What is most surprising to me, though, is the similarity of Ponti's design to the Unfinished Business Pavilion, created in for the 1958 World's Fair in Brussels. In an attempt to head off Soviet criticism of the US's discrimination against African Americans and the civil rights protests it spawned, the State Dept. and USAID asked Luce's Fortune Magazine to create a pavilion addressing 'the Negro Problem.' Fortune creative director Leo Lionni's three-part design moves from the "chaotic crystal" of the past to the bright happy square future where children of all races play together in harmony. Which was considered such an insult to the segregationist Dixiecrats in Congress, they demanded Fortune close the pavilion as soon as they got wind of it.

Which is interesting that in color and form, Ponti's pavilion most closely resembles the chaotic crystal section, or vice versa. Maybe Ponti's came first, and Leonni used it as a stand-in for the shameful past we were all trying to overcome. Anyway, this warrants further investigation.

Time-Life [esoteric survey]
Gio Ponti's New York [metropolis]
Previously, related, and devastatingly, depressingly timely: The Unfinished Business Pavilion, by Leo Leonni
None of Your 'Unfinished Business'

December 9, 2014

Jetty With A View

Jetty, dir. Skylar Nielsen, starring Julian Sands

RadioWest, the local public radio talk show on KUER in Salt Lake, devoted an hour to Spiral Jetty this morning. Most of the time was spent talking with art historian Ann Reynolds, Dia's Jetty curator and Utah liaison Kelly Kivland, but there were segments from local earthwriter Terry Tempest Williams and director Skylar Nielsen. It was the debut of Nielsen's short film Jetty, commissioned by KUER, that was the hook for the discussion. Jetty had been conceived and shot one morning in September when the actor Julian Sands was coming to town to do Pinter, and he wanted to visit the artwork, which he'd heard about from his friend in LA, Michael Govan.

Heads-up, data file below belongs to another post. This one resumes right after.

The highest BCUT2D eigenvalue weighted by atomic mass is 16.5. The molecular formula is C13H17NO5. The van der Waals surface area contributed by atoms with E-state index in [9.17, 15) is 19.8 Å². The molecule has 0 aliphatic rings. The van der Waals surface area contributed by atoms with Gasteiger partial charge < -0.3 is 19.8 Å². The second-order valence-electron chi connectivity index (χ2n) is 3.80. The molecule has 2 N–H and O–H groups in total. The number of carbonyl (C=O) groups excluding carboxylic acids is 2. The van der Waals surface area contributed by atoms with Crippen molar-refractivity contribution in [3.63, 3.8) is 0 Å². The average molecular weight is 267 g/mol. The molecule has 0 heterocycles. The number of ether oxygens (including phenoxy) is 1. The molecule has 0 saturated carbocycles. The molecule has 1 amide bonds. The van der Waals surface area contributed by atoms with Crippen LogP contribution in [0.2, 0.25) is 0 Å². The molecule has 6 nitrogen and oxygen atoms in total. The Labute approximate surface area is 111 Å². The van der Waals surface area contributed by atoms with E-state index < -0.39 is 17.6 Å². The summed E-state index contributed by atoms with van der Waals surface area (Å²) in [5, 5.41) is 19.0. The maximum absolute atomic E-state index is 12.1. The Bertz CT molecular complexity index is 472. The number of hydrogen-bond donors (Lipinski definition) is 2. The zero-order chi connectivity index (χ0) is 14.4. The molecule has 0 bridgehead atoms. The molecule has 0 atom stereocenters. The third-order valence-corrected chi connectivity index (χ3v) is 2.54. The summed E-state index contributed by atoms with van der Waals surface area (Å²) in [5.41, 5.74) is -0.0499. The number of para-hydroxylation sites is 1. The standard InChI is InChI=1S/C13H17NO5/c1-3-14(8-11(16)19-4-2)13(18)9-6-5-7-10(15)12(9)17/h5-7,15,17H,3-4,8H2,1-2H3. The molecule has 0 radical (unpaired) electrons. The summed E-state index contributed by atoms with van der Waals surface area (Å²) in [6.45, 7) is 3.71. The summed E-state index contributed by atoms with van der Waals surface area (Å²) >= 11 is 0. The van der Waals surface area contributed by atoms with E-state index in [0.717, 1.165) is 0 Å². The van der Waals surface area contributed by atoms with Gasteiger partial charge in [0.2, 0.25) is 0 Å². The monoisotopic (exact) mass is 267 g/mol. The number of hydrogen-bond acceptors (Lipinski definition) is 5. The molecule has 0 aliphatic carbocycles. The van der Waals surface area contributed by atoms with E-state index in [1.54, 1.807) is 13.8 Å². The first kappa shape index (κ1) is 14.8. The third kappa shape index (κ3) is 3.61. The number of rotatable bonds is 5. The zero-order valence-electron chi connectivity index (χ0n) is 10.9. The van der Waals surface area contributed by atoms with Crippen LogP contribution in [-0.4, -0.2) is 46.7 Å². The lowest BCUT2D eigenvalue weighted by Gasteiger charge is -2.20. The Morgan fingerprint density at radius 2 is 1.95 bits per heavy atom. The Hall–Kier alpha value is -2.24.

But this is all backing into the story. Which nonetheless feels necessary, because it was a fascinating and perplexing conversation that, the main guests' credentials notwithstanding, felt utterly detached from the art [historical] context, and its theoretical discourses. Instead of that construct, Spiral Jetty exists, in a public place, in the open, in a culture, and that is Utah. Utah is the site. Which makes the art world the non-site, I guess?

First, they didn't discuss Robert Smithson's film Spiral Jetty at all. Reynolds made one reference to a photo of oil derricks, but that was it. Which is amazing. In 1993, the last year before it resurfaced, curator Robert Sobieszek wrote of Spiral Jetty "coevally manifesting itself as a sculpture, a film, and a text," In practice, though, for two decades, the film was the work; the site was irrelevant. This perspective reflected the physical reality of the submerged, i.e. basically lost/destroyed, sculpture, far off in BF Utah, which, New York and the art world were central, check out the view from up here, and Utah's marginality was the self-reinforcing reason Smithson had picked it. With the re-emergence of the jetty, the enlightened pilgrimage through the chain restaurant cultural desert to the abandoned, entropic wasteland kicked in.

If this morning's discussion was any indication, Spiral Jetty has been pulled to Utah's bosom and squeezed, hard. Redeemed from its oil-drilling & tar-seeping failures, it is a manmade monument at one with nature that offers spiritual solace and communion with the land, sky, and water. It is experiential above all, an engine of personal transformation and enlightenment for all who walk or contemplate it. Reynolds' top tip for visiting Spiral Jetty is to camp out there. And if you can't at least spend 24 hours. Kivland, whose first visit to Spiral Jetty was in October 2011, with Nancy Holt, as part of the lease renegotiation process, agreed, and committed to visiting for the long haul. [Note: there are no facilities for camping at Spiral Jetty, and all the land you hike on is privately owned. Is Dia contemplating some infrastructure to turn Spiral Jetty into a more Lightning Field Experience?]